Guns R Us?

Look at this gorgeous, dramatic geographical map of the U.S. and then place a mental map of our incredibly weird violent culture upon it. It turns out that geography is deterministic, but only in part.

Geographic-United-States

My own myopia tends along two lines. First I assume that America’s obsession with guns and killing each other is blowback from Empire’s gunning down any culture that does not submit to Cannabalistic Corporate Capitalism. Second, I can’t help but feel that today’s “lone male” black-clad, clanking strangers sporting assault weapons that appear out of nowhere in public spaces with increasing frequency are black-ops directed, mind-controlled Manchurian Candidate “shooters.” Whatever the “reason,” in any case, fully 98% of Americans live within ten miles of a store that sells guns.

Check out this incisive Acronym TV Dennis Trainor “rant.” The title alone is what caught my attention and funneled me into writing this post.

Gun Culture In America: Our Slow Motion Collective Mass Suicide.

November 6, 2013

by Dennis Trainor, Jr.

Acronym TV

“When a car accident kills people, it is a horrible accident. When a gun kills someone, it is an example of the product functioning as intended.”

Putting Guns R Us in context, Author Colin Woodward points out that America’s obsession with guns and violence goes way back, but with distinct regional differences. This article was drawn from his fourth book, American Nations: A History of Eleven Rival Regional Cultures of North America (Viking, 2011).

“Our conventional way of defining regions — dividing the country along state boundaries into a Northeast, Midwest, Southeast, Southwest, and Northwest — masks the cultural lines along which attitudes toward violence fall. These lines don’t respect state boundaries. To understand violence or practically any other divisive issue, you need to understand historical settlement patterns and the lasting cultural fissures they established.”

Up in Arms

THE BATTLE LINES OF TODAY’S DEBATES OVER GUN CONTROL, STAND-YOUR-GROUND LAWS, AND OTHER VIOLENCE-RELATED ISSUES WERE DRAWN CENTURIES AGO BY AMERICA’S EARLY SETTLERS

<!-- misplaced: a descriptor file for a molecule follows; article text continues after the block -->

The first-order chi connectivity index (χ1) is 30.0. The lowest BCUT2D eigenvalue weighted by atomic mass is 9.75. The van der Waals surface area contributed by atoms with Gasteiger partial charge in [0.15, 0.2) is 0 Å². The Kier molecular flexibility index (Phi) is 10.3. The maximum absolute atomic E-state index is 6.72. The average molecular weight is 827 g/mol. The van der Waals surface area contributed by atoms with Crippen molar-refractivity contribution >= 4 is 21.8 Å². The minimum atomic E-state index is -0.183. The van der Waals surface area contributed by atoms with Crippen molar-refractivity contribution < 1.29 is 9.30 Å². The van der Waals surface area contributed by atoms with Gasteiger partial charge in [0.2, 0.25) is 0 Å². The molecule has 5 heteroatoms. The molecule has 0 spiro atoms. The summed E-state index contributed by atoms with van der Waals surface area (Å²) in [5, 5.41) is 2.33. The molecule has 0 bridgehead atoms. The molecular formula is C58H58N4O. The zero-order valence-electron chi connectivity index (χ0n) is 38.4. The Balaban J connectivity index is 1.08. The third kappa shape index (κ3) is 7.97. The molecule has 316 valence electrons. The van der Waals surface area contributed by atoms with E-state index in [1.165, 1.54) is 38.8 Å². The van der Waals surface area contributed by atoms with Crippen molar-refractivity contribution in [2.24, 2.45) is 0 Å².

Fall, 2013

by Colin Woodward, A91, Illustration by Brian Stauffer

Tufts Alumni Magazine

Last December, when Adam Lanza stormed into the Sandy Hook Elementary School in Newtown, Connecticut, with a rifle and killed twenty children and six adult staff members, the United States found itself immersed in debates about gun control. Another flash point occurred this July, when George Zimmerman, who saw himself as a guardian of his community, was exonerated in the killing of an unarmed black teenager, Trayvon Martin, in Florida. That time, talk turned to stand-your-ground laws and the proper use of deadly force. The gun debate was refreshed in September by the shooting deaths of twelve people at the Washington Navy Yard, apparently at the hands of an IT contractor who was mentally ill.

Such episodes remind Americans that our country as a whole is marked by staggering levels of deadly violence. Our death rate from assault is many times higher than that of highly urbanized countries like the Netherlands or Germany, sparsely populated nations with plenty of forests and game hunters like Canada, Sweden, Finland, or New Zealand, and large, populous ones like the United Kingdom, Germany, and Japan. State-sponsored violence, too—in the form of capital punishment—sets our country apart. Last year we executed more than ten times as many prisoners as other advanced industrialized nations combined—not surprising given that Japan is the only other such country that allows the practice. Our violent streak has become almost a part of our national identity.